C++ crash course

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C++ crash course. Class 9 flight times program, using gdb. Using GDB. Why use a debugger? Usually you can figure out what ’ s going on just by using cout (print statements) - PowerPoint PPT Presentation

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  • C++ crash courseClass 9flight times program, using gdb

  • Using GDBWhy use a debugger?

    Usually you can figure out whats going on just by using cout (print statements)Debuggers allow for more fine-tuned control, and dont force you to repeatedly re-compile your code every time you want to test something new

  • Using GDBC++ programs with the g++ compiler can use GDB, or the Gnu debuggerFunction of a debugger:set breakpointsexamine the contents of variablesdereference pointers to see what theyre pointing tostep into functions to see whats happeningWhat does that all mean?

  • Using GDBFirst step: we need to compile the program especially for debugging purposes

    Add the flag g when compiling

    Your Flight Times programs:

    $ g++ -g -o flighttimes-dbg Main.cpp FlightTime.cpp TravelAgent.cpp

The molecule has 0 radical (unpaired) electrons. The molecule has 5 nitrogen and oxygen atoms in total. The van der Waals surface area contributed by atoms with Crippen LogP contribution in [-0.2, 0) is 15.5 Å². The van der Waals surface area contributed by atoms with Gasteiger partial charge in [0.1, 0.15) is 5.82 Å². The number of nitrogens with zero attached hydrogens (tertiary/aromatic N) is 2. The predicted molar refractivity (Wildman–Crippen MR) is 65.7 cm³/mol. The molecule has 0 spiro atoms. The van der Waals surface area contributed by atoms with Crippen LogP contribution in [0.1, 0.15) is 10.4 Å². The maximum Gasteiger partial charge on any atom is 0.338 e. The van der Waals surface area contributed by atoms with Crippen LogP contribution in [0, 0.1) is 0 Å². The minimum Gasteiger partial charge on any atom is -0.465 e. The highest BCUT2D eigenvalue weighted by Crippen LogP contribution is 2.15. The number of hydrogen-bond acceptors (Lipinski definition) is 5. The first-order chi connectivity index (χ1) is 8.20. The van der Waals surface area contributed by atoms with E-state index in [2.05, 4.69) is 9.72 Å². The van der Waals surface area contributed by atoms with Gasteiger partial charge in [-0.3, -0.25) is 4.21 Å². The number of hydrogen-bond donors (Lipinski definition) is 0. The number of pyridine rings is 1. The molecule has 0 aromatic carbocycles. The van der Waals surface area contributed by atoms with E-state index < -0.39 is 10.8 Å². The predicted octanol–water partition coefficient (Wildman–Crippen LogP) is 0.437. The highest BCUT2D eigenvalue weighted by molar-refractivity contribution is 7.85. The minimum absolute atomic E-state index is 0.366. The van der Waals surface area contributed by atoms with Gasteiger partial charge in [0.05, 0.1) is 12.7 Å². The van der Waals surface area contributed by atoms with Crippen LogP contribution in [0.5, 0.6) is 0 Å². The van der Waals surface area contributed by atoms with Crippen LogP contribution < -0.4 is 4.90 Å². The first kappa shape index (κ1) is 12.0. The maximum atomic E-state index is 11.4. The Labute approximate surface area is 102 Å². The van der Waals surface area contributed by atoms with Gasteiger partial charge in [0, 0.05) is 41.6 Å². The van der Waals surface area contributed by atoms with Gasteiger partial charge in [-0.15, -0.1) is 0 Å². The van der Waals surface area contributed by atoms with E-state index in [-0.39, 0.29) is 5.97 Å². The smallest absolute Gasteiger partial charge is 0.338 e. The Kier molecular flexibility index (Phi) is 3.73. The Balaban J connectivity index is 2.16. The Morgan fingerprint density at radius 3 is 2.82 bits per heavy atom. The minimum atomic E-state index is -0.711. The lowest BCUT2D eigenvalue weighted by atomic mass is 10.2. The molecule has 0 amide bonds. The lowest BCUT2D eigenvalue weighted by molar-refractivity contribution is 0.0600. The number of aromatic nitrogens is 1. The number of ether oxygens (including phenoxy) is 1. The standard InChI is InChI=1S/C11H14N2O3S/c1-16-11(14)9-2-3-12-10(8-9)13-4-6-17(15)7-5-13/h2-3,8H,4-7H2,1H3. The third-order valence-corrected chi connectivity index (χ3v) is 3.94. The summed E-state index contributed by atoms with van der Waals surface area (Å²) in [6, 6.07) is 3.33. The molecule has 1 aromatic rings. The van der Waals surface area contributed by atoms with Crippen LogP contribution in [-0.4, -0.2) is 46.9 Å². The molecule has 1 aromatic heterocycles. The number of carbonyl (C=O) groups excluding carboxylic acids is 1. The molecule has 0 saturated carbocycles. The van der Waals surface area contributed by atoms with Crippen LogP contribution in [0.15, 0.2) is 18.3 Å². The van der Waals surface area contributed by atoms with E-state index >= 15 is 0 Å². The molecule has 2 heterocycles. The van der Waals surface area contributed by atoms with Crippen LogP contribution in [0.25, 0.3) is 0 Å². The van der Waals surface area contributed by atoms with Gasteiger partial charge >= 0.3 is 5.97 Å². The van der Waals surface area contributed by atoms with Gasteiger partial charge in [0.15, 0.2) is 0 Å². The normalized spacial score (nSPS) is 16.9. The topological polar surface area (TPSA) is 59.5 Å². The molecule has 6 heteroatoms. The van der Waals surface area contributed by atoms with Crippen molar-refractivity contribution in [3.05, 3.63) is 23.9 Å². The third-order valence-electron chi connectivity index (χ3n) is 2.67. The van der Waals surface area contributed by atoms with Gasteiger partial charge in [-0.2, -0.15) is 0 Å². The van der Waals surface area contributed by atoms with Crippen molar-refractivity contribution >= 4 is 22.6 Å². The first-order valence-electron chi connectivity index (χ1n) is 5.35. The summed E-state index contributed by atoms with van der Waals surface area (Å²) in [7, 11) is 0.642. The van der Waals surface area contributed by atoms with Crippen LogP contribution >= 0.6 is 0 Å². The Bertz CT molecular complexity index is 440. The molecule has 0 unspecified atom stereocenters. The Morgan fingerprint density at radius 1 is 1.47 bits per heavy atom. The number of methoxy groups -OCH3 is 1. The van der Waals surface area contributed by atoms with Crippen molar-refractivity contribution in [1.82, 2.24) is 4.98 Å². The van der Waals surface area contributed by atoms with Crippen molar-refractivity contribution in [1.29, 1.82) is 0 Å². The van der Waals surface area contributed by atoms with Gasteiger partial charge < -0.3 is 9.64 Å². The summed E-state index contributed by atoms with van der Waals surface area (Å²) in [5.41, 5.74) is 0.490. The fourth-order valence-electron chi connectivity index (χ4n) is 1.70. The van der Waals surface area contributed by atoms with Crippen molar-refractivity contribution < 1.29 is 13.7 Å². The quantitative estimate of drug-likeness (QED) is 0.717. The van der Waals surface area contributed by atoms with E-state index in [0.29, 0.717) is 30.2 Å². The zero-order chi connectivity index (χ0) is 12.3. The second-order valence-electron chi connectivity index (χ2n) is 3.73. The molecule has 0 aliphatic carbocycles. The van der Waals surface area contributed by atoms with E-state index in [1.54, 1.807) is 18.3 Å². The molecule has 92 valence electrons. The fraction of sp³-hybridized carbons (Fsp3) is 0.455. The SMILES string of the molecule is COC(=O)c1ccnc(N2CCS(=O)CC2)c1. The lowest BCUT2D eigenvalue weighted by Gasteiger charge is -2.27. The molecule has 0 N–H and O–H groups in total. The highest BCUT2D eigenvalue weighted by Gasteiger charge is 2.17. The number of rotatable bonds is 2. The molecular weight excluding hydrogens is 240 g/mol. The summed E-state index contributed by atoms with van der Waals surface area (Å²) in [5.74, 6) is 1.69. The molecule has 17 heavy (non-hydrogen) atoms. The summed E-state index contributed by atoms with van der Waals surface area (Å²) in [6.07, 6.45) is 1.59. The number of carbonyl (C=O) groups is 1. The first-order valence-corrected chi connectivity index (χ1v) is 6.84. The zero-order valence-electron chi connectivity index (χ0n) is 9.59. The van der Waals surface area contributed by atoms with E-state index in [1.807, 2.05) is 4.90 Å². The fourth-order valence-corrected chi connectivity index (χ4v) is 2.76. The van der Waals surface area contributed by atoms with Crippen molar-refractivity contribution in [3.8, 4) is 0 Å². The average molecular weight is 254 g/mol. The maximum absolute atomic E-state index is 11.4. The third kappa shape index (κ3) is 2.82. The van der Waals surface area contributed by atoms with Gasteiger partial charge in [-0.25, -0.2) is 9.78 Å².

This will create a flighttimes-dbg executable

  • Using GDBWithout the debugger, that executable will run perfectly normally

    can do: ./flighttimes-dbg < sampleinput

    ...and get perfectly respectable output.You can also get into the details, using gdb:$ gdb flighttimes-dbg

  • Using GDBgdb will open a prompt

    (gdb)

    Keywords:breakstart, runstep, nextprintcontinue

  • Using GDBDebuggers have the concept of a breakpointNo matter what the code is doing, adding a breakpoint to your code will force the program to halt when it reaches that line

    (gdb) break Main.cpp:9

    ...will add a breakpoint at line 9 of Main.cpp

  • Using GDBSet up several breakpoints where you think that your code is probably having problems, or where youd like to see the contents of the variablesYou can add as many breakpoints as you likeon every line is overkill, but it wont hurt youOnce the code hits the breakpoint, you have several options

  • Using GDBSet up breakpoints before you start the programWhen youve got your breakpoints, type start or run at the command line, and the code will start running until it hits a breakpoint(gdb) startYou can also use start / run to restart a currently running program if you want to go back to the beginning

  • Using GDBWhen the execution hits one of your predefined breakpoints, itll stop and youll have the option to give more commands to the debugger

    Breakpoint 1, main () at Main.cpp:99 cout

  • Using GDBIn order to make the line run, we can use the step and next commandsThese are effectively equivalent, they move execution forwardBUT one crucial difference:next moves forward in the same function (in this case the main function). after one line, itll stop again and wait for a commandstep will stop after one line, but if there are any function calls on the line, itll step into them and stop there

  • Using GDBSometimes youll get a blank line as a prompt thats because youre still running your program, and so anytime you have a cin >>, youll have to stop and enter input